Here are some new headlines:
- All eyes are on Thursday.
The draft budget will be debated next Tuesday which means that the motion to debate it must be laid by Thursday. Whether or not the Welsh Government also tables amendments at this stage will tell us whether or not there’s been any success in the negotiations.
A government source said to me, ‘It’ll recognisably be our draft budget. There’ll only be any amendments if there are any discussions between now and then and at the moment, there are no discussions.’
- It’s not just about the Barnett money.
You may remember the Welsh Government was handed an amount of money – £38.5m – as a knock-on effect of the UK Government’s decision to freeze council tax in England. It ruled out using the money to do the same here in Wales, insisted it must be spent on boosting jobs and skills and invited the opposition parties to suggest ways of spending it.
Those opposition parties claim that Labour began the negotiations hoping that agreement on this would be enough for one or all of the parties to allow the budget through.
If that was the case, the three opposition parties seem determined not to let it be.
Plaid’s Simon Thomas said this morning that any deal with his party would have to include agreement on spending the Barnett money AND a ‘package of emergency measures’ to boost the economy.
The Conservatives and Liberal Democrats too have separated the two negotiations so that, even if they were to reach agreement on the £39m, they would still expect concessions in the wider budget.
- Plaid isn’t in a mood to settle early and quickly.
There’s been much speculation that Plaid is the most likely candidate amongst the opposition parties to reach agreement with Labour and allow the budget through.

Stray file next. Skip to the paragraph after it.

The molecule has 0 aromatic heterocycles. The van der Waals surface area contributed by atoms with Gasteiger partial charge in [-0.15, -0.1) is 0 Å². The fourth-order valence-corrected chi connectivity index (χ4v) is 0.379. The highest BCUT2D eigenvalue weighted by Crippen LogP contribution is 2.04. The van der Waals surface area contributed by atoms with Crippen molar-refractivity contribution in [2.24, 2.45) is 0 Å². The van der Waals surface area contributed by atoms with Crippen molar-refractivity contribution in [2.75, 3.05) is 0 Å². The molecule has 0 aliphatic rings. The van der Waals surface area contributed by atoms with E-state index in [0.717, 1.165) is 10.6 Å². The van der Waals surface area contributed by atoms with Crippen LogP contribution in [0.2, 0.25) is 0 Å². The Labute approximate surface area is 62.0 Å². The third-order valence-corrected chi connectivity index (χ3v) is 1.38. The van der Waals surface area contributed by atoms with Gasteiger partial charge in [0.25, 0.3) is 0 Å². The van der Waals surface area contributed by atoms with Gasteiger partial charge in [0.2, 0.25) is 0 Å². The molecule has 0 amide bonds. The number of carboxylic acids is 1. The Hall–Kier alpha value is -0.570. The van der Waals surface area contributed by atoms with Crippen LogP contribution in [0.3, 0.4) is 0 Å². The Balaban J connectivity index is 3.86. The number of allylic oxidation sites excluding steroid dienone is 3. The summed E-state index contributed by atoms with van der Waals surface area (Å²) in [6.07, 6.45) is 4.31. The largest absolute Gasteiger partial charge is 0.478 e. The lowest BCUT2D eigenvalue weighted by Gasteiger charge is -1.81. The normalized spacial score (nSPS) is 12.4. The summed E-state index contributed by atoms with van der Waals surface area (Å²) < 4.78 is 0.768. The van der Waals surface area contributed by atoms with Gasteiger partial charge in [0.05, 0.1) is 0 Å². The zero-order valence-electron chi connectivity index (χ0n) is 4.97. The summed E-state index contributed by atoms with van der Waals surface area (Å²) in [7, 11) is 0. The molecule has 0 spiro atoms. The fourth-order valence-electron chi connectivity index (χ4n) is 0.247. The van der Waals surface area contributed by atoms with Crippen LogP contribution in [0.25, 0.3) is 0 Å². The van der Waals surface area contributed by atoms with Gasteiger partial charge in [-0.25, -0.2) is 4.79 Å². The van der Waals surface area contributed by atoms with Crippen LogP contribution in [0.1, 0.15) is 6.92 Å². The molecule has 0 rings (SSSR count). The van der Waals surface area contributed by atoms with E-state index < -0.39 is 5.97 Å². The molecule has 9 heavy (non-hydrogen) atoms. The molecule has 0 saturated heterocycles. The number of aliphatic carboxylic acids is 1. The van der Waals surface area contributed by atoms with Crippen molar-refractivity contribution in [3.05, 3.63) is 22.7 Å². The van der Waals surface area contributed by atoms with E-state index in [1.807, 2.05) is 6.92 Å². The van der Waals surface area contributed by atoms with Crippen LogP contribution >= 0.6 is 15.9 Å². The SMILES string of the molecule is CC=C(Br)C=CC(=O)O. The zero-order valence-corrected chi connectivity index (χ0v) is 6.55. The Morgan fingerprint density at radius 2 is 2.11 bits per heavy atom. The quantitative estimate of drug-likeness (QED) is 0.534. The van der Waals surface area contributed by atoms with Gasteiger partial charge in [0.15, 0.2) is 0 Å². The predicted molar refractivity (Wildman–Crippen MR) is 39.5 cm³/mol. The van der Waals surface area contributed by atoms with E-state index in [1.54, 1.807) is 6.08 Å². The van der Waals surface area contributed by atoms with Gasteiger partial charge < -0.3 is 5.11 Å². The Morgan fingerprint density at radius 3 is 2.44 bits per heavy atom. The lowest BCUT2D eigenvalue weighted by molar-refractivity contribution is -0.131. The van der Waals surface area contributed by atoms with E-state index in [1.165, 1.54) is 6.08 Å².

This is based on two reasons. Firstly that the party was, until May, in coalition with Labour and there are loud voices within it who want to see that happen again.
Secondly because in 2006, that’s exactly what Ieuan Wyn Jones did.
But what those at the top of Plaid are saying is that they’re in no mood to settle easily and quickly this time. Bear in mind though that what they’re saying to me and other journalists is part of their negotiating strategy.
However, what’s certainly true is that Plaid finds itself in a very different political position to then.
A source close to Ieuan Wyn Jones told me that part of the reasoning for ‘peeling off’ from the united opposition was that continuing to oppose the budget could have brought down Rhodri Morgan’s government just six months before an election.
This time the dynamic’s different and Plaid has nothing to lose by holding out for the fullest possible concessions.
I should say, neither does Mr Jones, who’ll be replaced by a new leader in March.
- Support or Abstain?
When it comes down to it, all Carwyn Jones needs to do to get his budget passed is to persuade one of the parties to abstain in the final vote.
In the same press briefing that I mentioned earlier, Simon Thomas said that Plaid wanted to support a budget, but would need a significant deal to do so.
The Lib Dems are in a similar frame of mind. Their leader Kirsty Williams has repeatedly said that her party ‘will not support’ any budget that fails to meet its two main priorities of jobs/skills and school spending.
What I’ve been surprised at is that that position has been translated into an active wish to support a budget that has been altered in such a way, not merely to abstain.
I understand the Conservatives haven’t decided whether or not they’ll aim to be persuaded to support or abstain the final budget.
- Anything could happen.
A bit of a cop-out I know, but it’s not clear which, if any, of the above clues can tell us which party or parties are more likely to reach agreement with Labour.
We’ll have a better idea after Thursday, but we could still be guessing right up to 29th November when the final budget is laid.